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Interview with Don Felder Former Guitarist of The Eagles

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1. Who are some of your early guitar influences?
Don Felder: I think the first person to really inspire me to play guitar was Elvis Presley on the Ed Sullivan show. I was 10 years old and just saw him shaking his hips and playing guitar with all those girls screaming. I said “I think I want to do that.” He was probably the first inspiration I had. Shortly after I discovered B.B. King on WLAC in Nashville, TN . In Gainesville, FL you could tune in and hear Little Richard playing “Tutti Frutti,” instead of Pat Boone or you could hear B.B. King playing and singing The Blues. When I was 14, I met B.B. when he was playing in a bar outside of Gainesville. I snuck out there and peaked through the window to see him play and went backstage, but there wasn’t really a stage, it was more like a stall with stacks of hay and cases of beer. I went back and met him and he was just the kindest, nicest guy I’ve come across. Chet Atkins was also an early influence. I was just astounded when I saw him live when I was 15 at the Daytona Beach civic auditorium, and he played this song that was actually two songs simultaneously. He played “Yankee Doodle Dandy,” “Dixie,” songs from both the north and south, and nearly burned my brain out trying to figure out how he did that. Eventually after a year of trying every key and combination, I figured it out how he did it. Later in the 60’s it was Eric Clapton, Jimmy Page, and all the big guitar players that started showing up on the radio.

2. Since Elvis was a big influence, was Scotty Moore one as well?
DF: Absolutely, you bet. He was the main guitarist with Elvis and played on 90% of his records I think. At the time I didn’t have a record player, but my father had a tape recorder. He would borrow peoples records and record it on a real to real tape recorder. I could play the recordings back at half time, but it was an octave down. I learned each note very slowly. I was pretty much self taught in the beginning of my career. Thank goodness, I had the ability to develop ear training. I could hear something on the radio and hear it one or two times, I could play it.

3. Did you notice Elvis was censored on the Ed Sullivan show the third time he was on? Because they thought his hips moving was too graphic, right? Do you remember the comeback special he did where he was wearing all black?
AK: The 68’ comeback
DF: Actually a good friend of mine produced it. He has great stories about it. Elvis was really reluctant to come out and perform, because he hadn’t performed in front of people for so long. Once he got out and got into it, he realized he was being idolized by everybody in the U.S. so he got back into it.

4. What was your reaction to seeing The Beatles on Ed Sullivan?
DF: To me they took basic American Rock N’ Roll and put a British slant on it. I thought it was really great that they had 4 guys that all wrote and sang, and the harmonies were different than anything we had really heard in Rock N’ Roll except for groups like Sam & Dave that were soul. They were really intricate harmonies that were unique. I was immediately taken to George Harrison’s guitar playing. He was not a shredder in the sense like Jimmy Page, but the parts that he wrote were very musical and very unique. I really appreciated what George did musically in that band. He came up with great parts the way a composer would come up with a horn line.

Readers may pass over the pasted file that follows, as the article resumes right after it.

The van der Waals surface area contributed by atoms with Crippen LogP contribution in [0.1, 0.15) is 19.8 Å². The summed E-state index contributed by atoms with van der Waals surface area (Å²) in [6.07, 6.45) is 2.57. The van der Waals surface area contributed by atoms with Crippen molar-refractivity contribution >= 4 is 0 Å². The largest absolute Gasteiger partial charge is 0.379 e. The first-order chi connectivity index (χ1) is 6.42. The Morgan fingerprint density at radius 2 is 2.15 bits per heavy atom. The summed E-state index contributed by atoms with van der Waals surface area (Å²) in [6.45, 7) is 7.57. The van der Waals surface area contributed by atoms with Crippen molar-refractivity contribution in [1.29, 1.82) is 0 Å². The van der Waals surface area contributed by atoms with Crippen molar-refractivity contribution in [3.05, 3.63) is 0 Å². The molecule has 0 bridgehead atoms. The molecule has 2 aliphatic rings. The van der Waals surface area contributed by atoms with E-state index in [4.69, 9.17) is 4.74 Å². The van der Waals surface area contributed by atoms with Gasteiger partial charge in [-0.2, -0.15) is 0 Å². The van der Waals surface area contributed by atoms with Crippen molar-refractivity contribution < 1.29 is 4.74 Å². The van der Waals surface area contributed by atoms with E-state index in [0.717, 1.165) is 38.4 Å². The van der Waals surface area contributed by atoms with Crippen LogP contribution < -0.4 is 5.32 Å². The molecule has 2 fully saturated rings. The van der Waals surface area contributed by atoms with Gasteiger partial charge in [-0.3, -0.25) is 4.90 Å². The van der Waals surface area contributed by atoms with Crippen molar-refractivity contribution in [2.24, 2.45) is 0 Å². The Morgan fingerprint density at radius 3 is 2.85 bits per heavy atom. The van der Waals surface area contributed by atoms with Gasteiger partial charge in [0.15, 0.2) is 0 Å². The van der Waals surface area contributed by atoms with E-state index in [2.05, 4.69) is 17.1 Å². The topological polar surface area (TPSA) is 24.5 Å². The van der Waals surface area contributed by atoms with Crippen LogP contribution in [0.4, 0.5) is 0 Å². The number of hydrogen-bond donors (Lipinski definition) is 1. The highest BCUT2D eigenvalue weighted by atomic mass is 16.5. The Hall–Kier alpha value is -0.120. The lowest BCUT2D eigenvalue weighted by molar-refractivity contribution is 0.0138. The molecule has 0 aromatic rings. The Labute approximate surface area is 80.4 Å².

5. What was the first record you bought?
DF: “The Jungle” by B.B. King. After I met him a mowed lawns and washed cars to save up the money. You could order things through WLAC. One of their main sponsors was Randy’s record mart. You could write down on a card what you wanted and send them the $2 for a single and $5 or $6 for a full album You would wait three weeks and eventually it would show up in your mailbox. If it wouldn’t fit in a mail box, the mailman would bring it to your front door.

6. At one point you were in a band with Stephen Stills, taking slide lessons from Duane Allman, and teaching Tom Petty guitar, Did you have any idea they would go one to become as big as they are today.
DF: The Allman Brothers were in bands called the spotlights and Allman Joys before they put together the Allman Brothers band. We used to be in battle of the bands together in Gainesville. The last time we played in a battle of the bands, they had the Allman Brothers configuration with two drummers, Butch Trucks and Jaimoe, and two guitar players. They just smoked the place. They’re was no way we could come anywhere close to them. They won nearly every battle we were in. Duane ended up giving me my slide fundamentals on the floor of his mother’s house. I taught Petty acoustic guitar, while he was playing bass. We were just a bunch of kids in this little town playing fraternity parties, bars. In the summer we would go to Daytona beach dance clubs and the pier to keep ourselves busy. We were just kids and no one had any idea they’d go on to do anything or that anything existed other than seeing groups on the Ed Sullivan show. That was about it, there weren’t huge concerts going on yet.

7. What was it like learning slide guitar from Duane Allman?